• Presentation

Evaluating Methods for Increasing Physician Survey Cooperation

Citation

Olmsted, M., Murphy, J. J., McFarlane, E. S., & Hill, C. A. (2005, May). Evaluating Methods for Increasing Physician Survey Cooperation. Presented at American Association for Public Opinion Research 60th Annual Conference, Miami Beach, FL.

Abstract

Conducting surveys with physicians is different from conducting surveys in the general population. Physicians have demanding work schedules and participating in a survey is often not seen as a priority. They are frequently approached about taking part in surveys or other research, which can make them even more reluctant to participate. When confronted with a survey, many will refuse to respond, while others will agree to participate only after multiple persuasion attempts. In addition, physicians typically have a number of "gatekeepers," such as receptionists, administrative staff, or nurses who protect them from unwanted intrusions.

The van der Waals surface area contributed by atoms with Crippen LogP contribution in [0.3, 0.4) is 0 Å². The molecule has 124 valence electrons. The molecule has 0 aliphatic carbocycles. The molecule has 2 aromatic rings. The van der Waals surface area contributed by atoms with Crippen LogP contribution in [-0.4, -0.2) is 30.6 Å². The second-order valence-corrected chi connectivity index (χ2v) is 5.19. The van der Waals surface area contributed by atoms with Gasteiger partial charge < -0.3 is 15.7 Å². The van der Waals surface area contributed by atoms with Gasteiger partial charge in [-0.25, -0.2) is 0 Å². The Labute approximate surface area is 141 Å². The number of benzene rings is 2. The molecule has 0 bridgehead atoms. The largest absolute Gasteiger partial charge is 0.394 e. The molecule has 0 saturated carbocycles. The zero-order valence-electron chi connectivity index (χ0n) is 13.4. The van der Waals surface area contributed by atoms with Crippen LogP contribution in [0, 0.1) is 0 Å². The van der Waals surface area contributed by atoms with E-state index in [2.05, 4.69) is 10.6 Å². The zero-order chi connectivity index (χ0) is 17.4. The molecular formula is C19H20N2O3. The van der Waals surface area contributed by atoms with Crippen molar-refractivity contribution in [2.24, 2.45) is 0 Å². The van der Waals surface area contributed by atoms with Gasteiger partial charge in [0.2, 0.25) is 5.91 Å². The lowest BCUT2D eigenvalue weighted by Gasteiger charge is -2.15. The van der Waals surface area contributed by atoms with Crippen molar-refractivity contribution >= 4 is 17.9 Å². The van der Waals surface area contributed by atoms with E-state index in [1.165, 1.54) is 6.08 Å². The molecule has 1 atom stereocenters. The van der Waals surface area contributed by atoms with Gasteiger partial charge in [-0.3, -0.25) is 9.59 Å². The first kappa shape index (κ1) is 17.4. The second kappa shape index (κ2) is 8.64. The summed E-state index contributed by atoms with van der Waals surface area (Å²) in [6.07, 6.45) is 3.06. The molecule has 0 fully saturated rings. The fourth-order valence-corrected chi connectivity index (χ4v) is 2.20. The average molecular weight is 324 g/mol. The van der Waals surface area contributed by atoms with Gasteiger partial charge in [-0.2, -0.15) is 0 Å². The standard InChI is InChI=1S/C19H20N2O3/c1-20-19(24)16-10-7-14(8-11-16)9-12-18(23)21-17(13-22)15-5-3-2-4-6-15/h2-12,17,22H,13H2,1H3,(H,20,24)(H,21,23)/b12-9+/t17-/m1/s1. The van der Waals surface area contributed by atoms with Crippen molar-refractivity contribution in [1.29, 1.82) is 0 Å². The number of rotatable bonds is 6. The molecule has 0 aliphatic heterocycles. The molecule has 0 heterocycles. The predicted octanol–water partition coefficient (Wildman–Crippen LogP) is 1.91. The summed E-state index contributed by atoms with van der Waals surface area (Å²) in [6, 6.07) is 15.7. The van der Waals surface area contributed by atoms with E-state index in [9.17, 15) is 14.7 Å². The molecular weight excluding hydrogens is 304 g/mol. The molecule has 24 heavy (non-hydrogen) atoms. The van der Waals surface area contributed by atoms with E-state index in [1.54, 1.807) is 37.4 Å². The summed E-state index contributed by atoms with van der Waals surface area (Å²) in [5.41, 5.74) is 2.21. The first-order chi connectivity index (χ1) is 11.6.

Over the years, a number of effective methods have been developed to increase the level of survey participation. These methods include pre-notification letters, incentives, reminders, survey form design, endorsement letters, sending additional surveys, shortening survey length, among others. Each of these methods has been demonstrated to have a positive impact on the level of participation in surveys with the general population. However, the success of many of these methods has not been adequately tested with special or elite populations such as physicians who typically have low rates of survey participation.

A key question for researchers considering methodological improvements is the cost to benefit ratio. Essentially, the question is which method will yield the best response at the lowest cost. To address this issue, researchers at RTI International conducted several experiments within a national survey of board certified physicians conducted for U.S. News & World Report. This paper assesses the cost and utility of differential reminders (post cards vs. 1st class letters) and length of survey (short vs. long forms) on survey response.

The presentation will describe relevant literature, cover the findings from the experiments embedded within this year’s study, and discuss possible future directions in survey research with physicians.